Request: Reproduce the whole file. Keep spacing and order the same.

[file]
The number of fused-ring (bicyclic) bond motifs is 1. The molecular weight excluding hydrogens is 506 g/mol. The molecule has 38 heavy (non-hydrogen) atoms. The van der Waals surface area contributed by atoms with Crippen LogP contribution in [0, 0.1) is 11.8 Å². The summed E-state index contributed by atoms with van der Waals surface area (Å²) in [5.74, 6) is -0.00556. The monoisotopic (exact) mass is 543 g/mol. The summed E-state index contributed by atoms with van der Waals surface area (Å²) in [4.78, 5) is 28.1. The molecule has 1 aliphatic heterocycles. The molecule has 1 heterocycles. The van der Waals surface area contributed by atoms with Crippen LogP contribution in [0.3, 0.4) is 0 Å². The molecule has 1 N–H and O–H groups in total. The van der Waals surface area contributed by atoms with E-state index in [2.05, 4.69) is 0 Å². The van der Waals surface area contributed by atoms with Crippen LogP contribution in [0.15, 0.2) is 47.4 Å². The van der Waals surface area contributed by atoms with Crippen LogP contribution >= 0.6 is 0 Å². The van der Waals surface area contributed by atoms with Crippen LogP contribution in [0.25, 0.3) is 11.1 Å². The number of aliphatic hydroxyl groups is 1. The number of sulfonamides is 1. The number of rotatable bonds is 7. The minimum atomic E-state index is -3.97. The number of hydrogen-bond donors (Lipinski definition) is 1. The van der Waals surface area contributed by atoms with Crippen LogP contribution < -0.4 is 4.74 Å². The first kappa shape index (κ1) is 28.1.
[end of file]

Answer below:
The number of fused-ring (bicyclic) bond motifs is 1. The molecular weight excluding hydrogens is 506 g/mol. The molecule has 38 heavy (non-hydrogen) atoms. The van der Waals surface area contributed by atoms with Crippen LogP contribution in [0, 0.1) is 11.8 Å². The summed E-state index contributed by atoms with van der Waals surface area (Å²) in [5.74, 6) is -0.00556. The monoisotopic (exact) mass is 543 g/mol. The summed E-state index contributed by atoms with van der Waals surface area (Å²) in [4.78, 5) is 28.1. The molecule has 1 aliphatic heterocycles. The molecule has 1 heterocycles. The van der Waals surface area contributed by atoms with Crippen LogP contribution in [0.3, 0.4) is 0 Å². The molecule has 1 N–H and O–H groups in total. The van der Waals surface area contributed by atoms with E-state index in [2.05, 4.69) is 0 Å². The van der Waals surface area contributed by atoms with Crippen LogP contribution in [0.15, 0.2) is 47.4 Å². The van der Waals surface area contributed by atoms with Crippen LogP contribution >= 0.6 is 0 Å². The van der Waals surface area contributed by atoms with Crippen LogP contribution in [0.25, 0.3) is 11.1 Å². The number of aliphatic hydroxyl groups is 1. The number of sulfonamides is 1. The number of rotatable bonds is 7. The minimum atomic E-state index is -3.97. The number of hydrogen-bond donors (Lipinski definition) is 1. The van der Waals surface area contributed by atoms with Crippen LogP contribution < -0.4 is 4.74 Å². The first kappa shape index (κ1) is 28.1.